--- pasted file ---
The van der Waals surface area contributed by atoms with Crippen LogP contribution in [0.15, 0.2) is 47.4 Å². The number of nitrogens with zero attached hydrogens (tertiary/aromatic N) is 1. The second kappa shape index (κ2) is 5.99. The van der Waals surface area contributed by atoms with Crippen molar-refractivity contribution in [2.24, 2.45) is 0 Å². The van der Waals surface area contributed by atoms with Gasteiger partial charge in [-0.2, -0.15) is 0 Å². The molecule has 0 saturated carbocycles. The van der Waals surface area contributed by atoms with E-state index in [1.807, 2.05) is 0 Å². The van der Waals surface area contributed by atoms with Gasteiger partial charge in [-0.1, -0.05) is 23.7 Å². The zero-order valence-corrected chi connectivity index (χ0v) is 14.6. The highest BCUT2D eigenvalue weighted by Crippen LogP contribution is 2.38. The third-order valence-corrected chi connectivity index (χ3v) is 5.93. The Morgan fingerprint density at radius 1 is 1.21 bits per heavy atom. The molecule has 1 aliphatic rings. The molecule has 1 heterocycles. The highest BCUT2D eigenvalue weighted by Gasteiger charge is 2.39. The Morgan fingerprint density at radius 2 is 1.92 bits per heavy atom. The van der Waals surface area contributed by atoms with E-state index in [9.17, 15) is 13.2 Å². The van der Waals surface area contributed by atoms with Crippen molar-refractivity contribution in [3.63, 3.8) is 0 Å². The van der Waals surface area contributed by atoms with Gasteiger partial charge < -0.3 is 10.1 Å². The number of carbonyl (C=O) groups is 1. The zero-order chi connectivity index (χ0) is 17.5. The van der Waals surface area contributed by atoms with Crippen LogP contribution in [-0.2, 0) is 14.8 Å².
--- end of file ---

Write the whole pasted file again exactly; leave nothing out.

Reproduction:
The van der Waals surface area contributed by atoms with Crippen LogP contribution in [0.15, 0.2) is 47.4 Å². The number of nitrogens with zero attached hydrogens (tertiary/aromatic N) is 1. The second kappa shape index (κ2) is 5.99. The van der Waals surface area contributed by atoms with Crippen molar-refractivity contribution in [2.24, 2.45) is 0 Å². The van der Waals surface area contributed by atoms with Gasteiger partial charge in [-0.2, -0.15) is 0 Å². The molecule has 0 saturated carbocycles. The van der Waals surface area contributed by atoms with E-state index in [1.807, 2.05) is 0 Å². The van der Waals surface area contributed by atoms with Gasteiger partial charge in [-0.1, -0.05) is 23.7 Å². The zero-order valence-corrected chi connectivity index (χ0v) is 14.6. The highest BCUT2D eigenvalue weighted by Crippen LogP contribution is 2.38. The third-order valence-corrected chi connectivity index (χ3v) is 5.93. The Morgan fingerprint density at radius 1 is 1.21 bits per heavy atom. The molecule has 1 aliphatic rings. The molecule has 1 heterocycles. The highest BCUT2D eigenvalue weighted by Gasteiger charge is 2.39. The Morgan fingerprint density at radius 2 is 1.92 bits per heavy atom. The van der Waals surface area contributed by atoms with E-state index in [9.17, 15) is 13.2 Å². The van der Waals surface area contributed by atoms with Crippen molar-refractivity contribution in [3.63, 3.8) is 0 Å². The van der Waals surface area contributed by atoms with Gasteiger partial charge < -0.3 is 10.1 Å². The number of carbonyl (C=O) groups is 1. The zero-order chi connectivity index (χ0) is 17.5. The van der Waals surface area contributed by atoms with Crippen LogP contribution in [-0.2, 0) is 14.8 Å².